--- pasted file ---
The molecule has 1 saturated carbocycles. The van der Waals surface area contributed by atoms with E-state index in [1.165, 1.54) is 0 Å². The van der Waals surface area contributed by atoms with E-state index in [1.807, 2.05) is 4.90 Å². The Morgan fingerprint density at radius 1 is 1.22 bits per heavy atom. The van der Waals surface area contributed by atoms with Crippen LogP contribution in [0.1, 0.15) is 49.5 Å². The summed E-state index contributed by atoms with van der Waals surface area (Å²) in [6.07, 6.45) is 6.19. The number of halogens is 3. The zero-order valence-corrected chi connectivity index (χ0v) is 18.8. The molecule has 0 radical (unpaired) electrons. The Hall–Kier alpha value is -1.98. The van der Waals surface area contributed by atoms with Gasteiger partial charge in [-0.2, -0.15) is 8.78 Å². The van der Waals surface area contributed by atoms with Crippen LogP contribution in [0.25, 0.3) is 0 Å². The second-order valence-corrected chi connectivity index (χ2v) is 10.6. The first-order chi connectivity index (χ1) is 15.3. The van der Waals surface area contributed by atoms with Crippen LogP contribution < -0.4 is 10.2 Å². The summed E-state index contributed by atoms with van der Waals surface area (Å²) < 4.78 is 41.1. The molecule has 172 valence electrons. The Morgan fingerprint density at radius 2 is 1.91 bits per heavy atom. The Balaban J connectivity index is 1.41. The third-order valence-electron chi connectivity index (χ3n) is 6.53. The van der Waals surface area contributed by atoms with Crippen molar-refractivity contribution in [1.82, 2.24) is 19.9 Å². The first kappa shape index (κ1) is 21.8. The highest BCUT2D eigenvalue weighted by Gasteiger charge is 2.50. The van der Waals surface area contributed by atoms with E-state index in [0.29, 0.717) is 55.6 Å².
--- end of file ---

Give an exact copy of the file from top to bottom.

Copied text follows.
The molecule has 1 saturated carbocycles. The van der Waals surface area contributed by atoms with E-state index in [1.165, 1.54) is 0 Å². The van der Waals surface area contributed by atoms with E-state index in [1.807, 2.05) is 4.90 Å². The Morgan fingerprint density at radius 1 is 1.22 bits per heavy atom. The van der Waals surface area contributed by atoms with Crippen LogP contribution in [0.1, 0.15) is 49.5 Å². The summed E-state index contributed by atoms with van der Waals surface area (Å²) in [6.07, 6.45) is 6.19. The number of halogens is 3. The zero-order valence-corrected chi connectivity index (χ0v) is 18.8. The molecule has 0 radical (unpaired) electrons. The Hall–Kier alpha value is -1.98. The van der Waals surface area contributed by atoms with Gasteiger partial charge in [-0.2, -0.15) is 8.78 Å². The van der Waals surface area contributed by atoms with Crippen LogP contribution in [0.25, 0.3) is 0 Å². The second-order valence-corrected chi connectivity index (χ2v) is 10.6. The first-order chi connectivity index (χ1) is 15.3. The van der Waals surface area contributed by atoms with Crippen LogP contribution < -0.4 is 10.2 Å². The summed E-state index contributed by atoms with van der Waals surface area (Å²) < 4.78 is 41.1. The molecule has 172 valence electrons. The Morgan fingerprint density at radius 2 is 1.91 bits per heavy atom. The Balaban J connectivity index is 1.41. The third-order valence-electron chi connectivity index (χ3n) is 6.53. The van der Waals surface area contributed by atoms with Crippen molar-refractivity contribution in [1.82, 2.24) is 19.9 Å². The first kappa shape index (κ1) is 21.8. The highest BCUT2D eigenvalue weighted by Gasteiger charge is 2.50. The van der Waals surface area contributed by atoms with E-state index in [0.29, 0.717) is 55.6 Å².